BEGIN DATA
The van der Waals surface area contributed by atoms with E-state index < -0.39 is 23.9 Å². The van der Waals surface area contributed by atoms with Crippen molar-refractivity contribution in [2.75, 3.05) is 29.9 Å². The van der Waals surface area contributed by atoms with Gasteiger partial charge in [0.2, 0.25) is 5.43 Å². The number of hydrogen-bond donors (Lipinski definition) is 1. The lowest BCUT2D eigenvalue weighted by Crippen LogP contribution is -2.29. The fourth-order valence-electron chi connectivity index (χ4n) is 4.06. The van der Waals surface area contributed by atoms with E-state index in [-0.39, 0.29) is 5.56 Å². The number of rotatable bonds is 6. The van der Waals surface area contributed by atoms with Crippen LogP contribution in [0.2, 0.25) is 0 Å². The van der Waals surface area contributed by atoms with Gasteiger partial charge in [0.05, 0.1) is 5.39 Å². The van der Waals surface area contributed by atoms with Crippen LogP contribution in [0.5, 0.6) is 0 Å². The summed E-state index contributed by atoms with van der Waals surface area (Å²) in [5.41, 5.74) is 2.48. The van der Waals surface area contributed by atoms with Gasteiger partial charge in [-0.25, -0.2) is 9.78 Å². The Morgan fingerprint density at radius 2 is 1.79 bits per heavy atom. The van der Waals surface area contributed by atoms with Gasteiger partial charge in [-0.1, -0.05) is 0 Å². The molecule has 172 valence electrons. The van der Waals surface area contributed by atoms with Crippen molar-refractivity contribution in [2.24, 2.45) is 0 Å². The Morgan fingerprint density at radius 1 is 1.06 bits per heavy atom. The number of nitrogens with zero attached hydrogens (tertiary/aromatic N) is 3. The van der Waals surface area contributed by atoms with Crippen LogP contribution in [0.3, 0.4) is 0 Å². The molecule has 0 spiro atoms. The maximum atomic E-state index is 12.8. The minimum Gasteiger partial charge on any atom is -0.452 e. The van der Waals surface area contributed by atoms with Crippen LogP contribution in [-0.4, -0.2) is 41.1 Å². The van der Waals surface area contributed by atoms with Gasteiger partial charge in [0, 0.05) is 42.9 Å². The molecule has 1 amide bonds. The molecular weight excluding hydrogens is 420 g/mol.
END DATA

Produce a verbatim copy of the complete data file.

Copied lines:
The van der Waals surface area contributed by atoms with E-state index < -0.39 is 23.9 Å². The van der Waals surface area contributed by atoms with Crippen molar-refractivity contribution in [2.75, 3.05) is 29.9 Å². The van der Waals surface area contributed by atoms with Gasteiger partial charge in [0.2, 0.25) is 5.43 Å². The number of hydrogen-bond donors (Lipinski definition) is 1. The lowest BCUT2D eigenvalue weighted by Crippen LogP contribution is -2.29. The fourth-order valence-electron chi connectivity index (χ4n) is 4.06. The van der Waals surface area contributed by atoms with E-state index in [-0.39, 0.29) is 5.56 Å². The number of rotatable bonds is 6. The van der Waals surface area contributed by atoms with Crippen LogP contribution in [0.2, 0.25) is 0 Å². The van der Waals surface area contributed by atoms with Gasteiger partial charge in [0.05, 0.1) is 5.39 Å². The van der Waals surface area contributed by atoms with Crippen LogP contribution in [0.5, 0.6) is 0 Å². The summed E-state index contributed by atoms with van der Waals surface area (Å²) in [5.41, 5.74) is 2.48. The van der Waals surface area contributed by atoms with Gasteiger partial charge in [-0.25, -0.2) is 9.78 Å². The Morgan fingerprint density at radius 2 is 1.79 bits per heavy atom. The van der Waals surface area contributed by atoms with Gasteiger partial charge in [-0.1, -0.05) is 0 Å². The molecule has 172 valence electrons. The van der Waals surface area contributed by atoms with Crippen molar-refractivity contribution in [2.24, 2.45) is 0 Å². The Morgan fingerprint density at radius 1 is 1.06 bits per heavy atom. The number of nitrogens with zero attached hydrogens (tertiary/aromatic N) is 3. The van der Waals surface area contributed by atoms with Crippen LogP contribution in [0.3, 0.4) is 0 Å². The molecule has 0 spiro atoms. The maximum atomic E-state index is 12.8. The minimum Gasteiger partial charge on any atom is -0.452 e. The van der Waals surface area contributed by atoms with Crippen LogP contribution in [-0.4, -0.2) is 41.1 Å². The van der Waals surface area contributed by atoms with Gasteiger partial charge in [0, 0.05) is 42.9 Å². The molecule has 1 amide bonds. The molecular weight excluding hydrogens is 420 g/mol.